JNU’s Experiment with PAP
Spring is the season of mutiny in Jwaharlal Nehru University (JNU). One remembers the spring of 1996, when scuffles broke out on the Jhelum Lawns during an UGBM (University General Body Meeting). This was after Akhil Bharatiya Vidyarthi Parishad (ABVP) disrupted and vandalised a seminar on the Kashmir Question where some Hurriyat leaders were to speak. The students union, then under the presidency of Chandra-shekhar, had called the UGBM to condemn ABVP's thuggery. ABVP sought to disrupt the UGBM, too, but without success.
One remembers the very next spring of 1997. JNU students poured on to the streets of Delhi to protest the assassination of Chandrashekhar. They were lathicharged and water-canoned in return. However, the spring that comes to mind after reading the article by Pramod Ranjan "Bahujan Discourse puts JNU in the Crosshairs" is that of 1999. This was when JNU experimented with the Progressive Admission Policy (PAP).
Ranjan contends that the composition of JNU students has changed drastically in the last 10 years. SC, ST, OBC students formed about 26% of students' population in 2006-07. The number increased to 51% in 2014-15. (Share of women has also gone up from 34% to 49%.) This had had a defining impact on the campus politics. A coalition between the left groups and the Bahujan groups has emerged and this coalition has proved formidable. This has been the reason for discomfiture of the Rashtriya Swayamsevak Sangh (RSS). The recent events surrounding the crackdown on JNU can be seen in this light.
The increase in the share of Bahujan students, notably OBC students, was prompted by the Government decision to implement the 27% reservation for OBC students. But that begs the question: why a progressive institution like JNU had to wait for Government diktat to effect this change? Should it not have done this, and more, on its own? This brings the spring of 1999 in focus.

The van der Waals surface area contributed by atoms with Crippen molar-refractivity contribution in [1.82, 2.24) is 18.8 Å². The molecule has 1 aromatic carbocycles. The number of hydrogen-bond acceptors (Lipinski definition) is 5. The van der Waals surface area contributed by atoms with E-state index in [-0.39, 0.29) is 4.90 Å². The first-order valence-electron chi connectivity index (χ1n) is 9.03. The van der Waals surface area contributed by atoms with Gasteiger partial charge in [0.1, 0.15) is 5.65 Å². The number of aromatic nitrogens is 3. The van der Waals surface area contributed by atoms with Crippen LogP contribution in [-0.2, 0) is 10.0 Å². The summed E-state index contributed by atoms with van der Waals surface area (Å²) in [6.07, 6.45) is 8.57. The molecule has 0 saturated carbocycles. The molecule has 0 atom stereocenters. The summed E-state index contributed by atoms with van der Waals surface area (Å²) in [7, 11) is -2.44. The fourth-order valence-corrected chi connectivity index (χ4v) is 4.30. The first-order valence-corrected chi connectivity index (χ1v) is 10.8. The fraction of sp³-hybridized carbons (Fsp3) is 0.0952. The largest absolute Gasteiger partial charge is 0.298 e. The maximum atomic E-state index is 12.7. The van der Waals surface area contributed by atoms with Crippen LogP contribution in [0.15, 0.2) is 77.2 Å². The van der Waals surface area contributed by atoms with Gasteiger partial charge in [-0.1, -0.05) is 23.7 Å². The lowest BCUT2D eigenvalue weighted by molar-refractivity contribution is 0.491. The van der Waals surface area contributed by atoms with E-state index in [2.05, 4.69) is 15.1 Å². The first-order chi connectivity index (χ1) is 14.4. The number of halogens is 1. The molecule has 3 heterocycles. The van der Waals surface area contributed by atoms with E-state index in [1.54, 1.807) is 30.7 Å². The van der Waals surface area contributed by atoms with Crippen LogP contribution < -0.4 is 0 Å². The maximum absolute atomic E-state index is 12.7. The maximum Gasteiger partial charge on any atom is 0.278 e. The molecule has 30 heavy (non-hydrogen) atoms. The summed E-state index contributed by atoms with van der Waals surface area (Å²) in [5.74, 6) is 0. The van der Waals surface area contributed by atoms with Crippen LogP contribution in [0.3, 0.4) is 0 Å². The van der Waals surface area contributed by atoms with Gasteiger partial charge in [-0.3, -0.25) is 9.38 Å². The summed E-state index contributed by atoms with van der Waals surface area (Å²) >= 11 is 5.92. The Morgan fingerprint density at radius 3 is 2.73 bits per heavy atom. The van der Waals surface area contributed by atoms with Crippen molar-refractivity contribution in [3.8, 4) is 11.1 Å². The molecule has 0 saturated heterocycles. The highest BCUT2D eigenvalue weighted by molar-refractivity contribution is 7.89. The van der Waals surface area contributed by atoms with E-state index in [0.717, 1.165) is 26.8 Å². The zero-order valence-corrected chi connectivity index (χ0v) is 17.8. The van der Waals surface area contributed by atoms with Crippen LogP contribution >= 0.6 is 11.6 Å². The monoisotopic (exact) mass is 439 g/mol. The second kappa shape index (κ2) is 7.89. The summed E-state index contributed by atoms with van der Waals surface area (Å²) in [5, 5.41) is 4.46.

SFI was holding the students union at the time. AISA was in a bit of disarray after the heady days of mid-1990s. Vajpayee was the Prime Minister, and ABVP had a strong organisation on the campus. The Progressive Admission Policy, proposed by the JNUSU, sought to increase the share of marginalised sections. This included not only SC, ST, OBC students, but also women, students from backward regions, etc. According to the old-timers the students' composition of JNU was less elite in the 1970s. It would not be an exaggeration to say that students who came from rural, non-upper caste background were not a sizeable portion by the mid-90s. Elitism, like fungus, creeps in when one is not watching closely. PAP tried to correct this.
All hell broke loose as the student community started discussing PAP. Ironically, it was not the ABVP which was in trouble. Being an organisation defending the upper caste Hindu privileges they were determined to block PAP by hook or by crook. It was the left organisations which were in turmoil. Forget the rank and file, many leading lights of SFI, and especially AISA, flouted their organisation line and opposed PAP. DSU was supportive. But it was a tiny organisation.
The episode was an eye-opener on how far one went to uphold progressive ideology and renounce the privileges she wielded. It was not as if she was to be personally harmed if PAP is passed, for she is already admitted. The privileged caste group she hails from could be. That was enough to forsake the hifalutin left ideals.
In the UGBM where PAP was to be debated, violent fisticuffs broke out. The chief security officer of the campus was beaten up so badly that he had to be hospitalised with stitches on his head. A subsequent inquiry committee expelled a number of ABVP leaders and a lone SFI leader. This was evidently a balancing act. Their studentship and hostel residency was revoked for a couple of semesters.
After that fateful UGBM nobody mentioned PAP. It was forgotten even by the proposers. Rather than ABVP's hooliganism, perhaps it was the realisation that their organisations were not ready to push the progressive idea forward that deterred them. A decade later the Government made JNU do what PAP had sought to do. In a way it was a lost opportunity; a silent defeat of the JNU left.
Vol. 48, No. 38, Mar 27 - Apr 2, 2016